|Study about Fishing Lines|
Whales, it seems, just do not want to listen. Even when it is for their own good.
A study on the effectiveness of commercial whale alarms in deterring the ocean giants from fishing nets and lines measured no response from migrating humpback whales.
Rob Harcourt, the research leader from Macquarie University, said he was surprised by the research findings because the devices had been shown to work in other parts of the world.
"The fishermen swear by them in the north Atlantic and north Pacific, so I thought we'd see the whales at least slow down or alter what they were doing, but we just didn't detect anything at all,'' he said.
Some whales even swam right over the top of the alarm, which was positioned off Botany Bay, in the middle of the "humpback highway'' the animals used to travel north, Professor Harcourt said.
"If there was a net there they would have run straight into it,'' he said.
From the lookout at Cape Solander, research assistant Vanessa Pirotta tracked the speed, dive behaviour and direction of 137 whales over two months in 2012.
"As the researcher, I was blind to whether the alarm was on or off,'' she said.
There was, however, no difference in the whale's behaviour whether the alarm was on or off.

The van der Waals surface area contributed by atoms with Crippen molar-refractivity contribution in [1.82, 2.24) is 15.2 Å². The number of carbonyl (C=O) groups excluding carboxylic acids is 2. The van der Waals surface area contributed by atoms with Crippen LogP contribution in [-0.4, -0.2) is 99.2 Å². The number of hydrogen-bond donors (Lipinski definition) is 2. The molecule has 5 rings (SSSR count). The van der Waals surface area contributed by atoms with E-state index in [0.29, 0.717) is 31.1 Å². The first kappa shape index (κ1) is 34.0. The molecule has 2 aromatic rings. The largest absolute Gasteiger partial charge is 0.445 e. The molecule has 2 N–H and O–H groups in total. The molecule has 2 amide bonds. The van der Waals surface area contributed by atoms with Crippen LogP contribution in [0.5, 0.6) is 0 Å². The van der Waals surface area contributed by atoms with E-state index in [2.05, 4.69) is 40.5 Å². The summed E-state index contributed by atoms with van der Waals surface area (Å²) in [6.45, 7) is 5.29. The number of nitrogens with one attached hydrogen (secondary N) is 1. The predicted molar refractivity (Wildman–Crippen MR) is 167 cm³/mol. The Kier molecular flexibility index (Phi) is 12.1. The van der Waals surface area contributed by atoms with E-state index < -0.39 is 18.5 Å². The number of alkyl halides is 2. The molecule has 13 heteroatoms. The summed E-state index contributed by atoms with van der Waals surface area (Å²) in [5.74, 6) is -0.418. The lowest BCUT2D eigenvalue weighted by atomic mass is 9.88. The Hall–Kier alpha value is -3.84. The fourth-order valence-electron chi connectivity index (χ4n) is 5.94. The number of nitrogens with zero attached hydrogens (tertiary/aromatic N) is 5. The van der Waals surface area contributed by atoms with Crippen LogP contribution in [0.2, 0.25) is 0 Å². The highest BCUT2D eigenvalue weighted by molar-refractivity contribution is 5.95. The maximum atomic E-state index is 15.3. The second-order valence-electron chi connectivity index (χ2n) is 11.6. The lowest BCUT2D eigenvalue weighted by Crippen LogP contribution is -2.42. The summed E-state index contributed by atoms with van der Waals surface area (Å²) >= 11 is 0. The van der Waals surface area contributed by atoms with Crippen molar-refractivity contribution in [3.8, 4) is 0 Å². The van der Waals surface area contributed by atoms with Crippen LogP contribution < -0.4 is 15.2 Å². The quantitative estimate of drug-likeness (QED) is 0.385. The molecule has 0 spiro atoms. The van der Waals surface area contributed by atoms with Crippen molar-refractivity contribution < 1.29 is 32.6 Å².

Ms Pirotta said it was not just the long lines and gill nets that snared whales. Single lobster and crab pods were also a threat, as were shark nets designed to protect swimmers.
"Last year, off Mona Vale, there was a young humpback calf entangled in a shark net fitted with these devices,'' said Ms Pirotta. "It died from that event."
Professor Harcourt said in the case of some whales, such as the endangered south right whale, entanglement had prevented their recovery after whaling was banned.
"Every single adult [southern right] female you kill potentially is enough to reverse their recovery because their numbers are so low,'' Professor Harcourt said.
Apart from the impact on the animals, whale entanglements costs governments and fishermen millions of dollars each year.
The results of the study – a joint project between Macquarie University, NSW Department of Primary Industries and Taronga Conservation Society – were published in the scientific journal Endangered Species Research.
Ms Pirotta and the group have since deployed a bigger, more powerful sweeping alarm that was loud enough for the whales to hear above the noise generated by ships and other animals in Botany Bay.
"We're still analysing the data, but we haven't detected an effect yet,'' Professor Harcourt said.